COMMENT: Divers – there is just no place for them in the A-League

The A-League and Football Federation Australia have made it clear that diving and simulation has no part in the game.

The A-League and Football Federation Australia have made it clear that diving and simulation has no part in the game.

Yesterday’s decisions to impose two-match bans on players who easily went to ground in the penalty area in A-League matches on the weekend indicates that the competition has taken a strong stance on those who conjure acts to try and con the referee.

The first instance occurred in Saturday’s Sydney FC versus Central Coast Mariners fixture when the score was 1-0 the way of the Sky Blues.

Central Coast’s Argentine import Patricio Perez made the most of his clash with Sydney keeper Liam Reddy who had advanced to the top of the six-yard box in an attempt to cover the ball before any attacking player got to it. Perez saw the hands of the gloveman and went to ground, prompting referee Matthew Breeze to award a penalty and show a straight red card to Reddy.

Perez stepped up to the spot and converted – the goal eventually denying Sydney maximum points. Yesterday, Reddy’s red card was rescinded.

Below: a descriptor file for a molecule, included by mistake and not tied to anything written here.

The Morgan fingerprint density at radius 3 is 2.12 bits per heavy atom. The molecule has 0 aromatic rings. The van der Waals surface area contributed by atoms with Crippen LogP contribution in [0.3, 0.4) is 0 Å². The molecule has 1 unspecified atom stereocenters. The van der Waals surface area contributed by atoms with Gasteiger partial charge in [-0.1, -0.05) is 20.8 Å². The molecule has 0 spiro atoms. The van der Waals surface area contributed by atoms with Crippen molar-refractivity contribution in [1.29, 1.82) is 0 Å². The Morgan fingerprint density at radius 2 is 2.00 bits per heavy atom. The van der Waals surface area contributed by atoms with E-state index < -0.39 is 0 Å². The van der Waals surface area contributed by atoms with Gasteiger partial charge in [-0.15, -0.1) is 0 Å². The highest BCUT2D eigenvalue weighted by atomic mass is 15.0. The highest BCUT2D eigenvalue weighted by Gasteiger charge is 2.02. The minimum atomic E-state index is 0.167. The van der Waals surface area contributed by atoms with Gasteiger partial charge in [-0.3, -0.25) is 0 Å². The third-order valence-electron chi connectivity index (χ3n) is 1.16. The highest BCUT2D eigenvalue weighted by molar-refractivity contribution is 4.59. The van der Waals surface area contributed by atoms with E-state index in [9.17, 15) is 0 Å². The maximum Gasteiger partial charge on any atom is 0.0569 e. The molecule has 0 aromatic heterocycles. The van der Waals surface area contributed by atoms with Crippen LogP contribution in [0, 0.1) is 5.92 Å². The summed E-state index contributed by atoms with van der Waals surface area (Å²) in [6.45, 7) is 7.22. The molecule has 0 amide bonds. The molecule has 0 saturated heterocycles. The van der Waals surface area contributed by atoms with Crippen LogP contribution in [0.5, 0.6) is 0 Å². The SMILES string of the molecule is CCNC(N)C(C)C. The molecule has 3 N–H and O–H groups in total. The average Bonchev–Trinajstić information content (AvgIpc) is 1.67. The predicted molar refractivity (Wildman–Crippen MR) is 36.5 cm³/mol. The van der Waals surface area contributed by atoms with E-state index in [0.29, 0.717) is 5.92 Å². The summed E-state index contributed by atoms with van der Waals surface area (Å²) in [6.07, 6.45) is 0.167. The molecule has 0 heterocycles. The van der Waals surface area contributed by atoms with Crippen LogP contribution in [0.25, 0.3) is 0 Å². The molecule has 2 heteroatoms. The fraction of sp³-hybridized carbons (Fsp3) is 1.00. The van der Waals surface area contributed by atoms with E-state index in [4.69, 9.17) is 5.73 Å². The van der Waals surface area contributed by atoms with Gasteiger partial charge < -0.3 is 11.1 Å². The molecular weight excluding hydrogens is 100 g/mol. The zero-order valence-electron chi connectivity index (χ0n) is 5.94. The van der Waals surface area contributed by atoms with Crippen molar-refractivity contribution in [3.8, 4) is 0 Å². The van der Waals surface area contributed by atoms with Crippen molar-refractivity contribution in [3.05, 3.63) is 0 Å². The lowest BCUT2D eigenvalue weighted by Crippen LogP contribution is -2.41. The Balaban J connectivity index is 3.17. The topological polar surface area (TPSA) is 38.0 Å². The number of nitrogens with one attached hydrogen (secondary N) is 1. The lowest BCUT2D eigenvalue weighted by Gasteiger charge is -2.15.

In the second instance, Perth Glory debutant Michael Baird was given the same fate as Perez when he was found guilty of simulating in the 92nd minute of his side’s 2-2 draw with Melbourne Heart.

The 27-year old striker felt what can only be described as minimal contact from Heart first-gamer Kliment Taseski and went down conning referee Kurt Ams, who was also on debut, to make a decision that cost the new A-League club their first win.

The independent Match Review Panel reviewed both incidents and imposed suspensions on both Perez and Baird which shows that any player who wants to make something out of nothing in an attempt to dupe the officials will be punished accordingly.

The major problem, however, is that the penalties awarded denied two teams vital victories and even though there were punishments dished out, the two teams that stayed away from committing the ‘crimes’ were also penalised.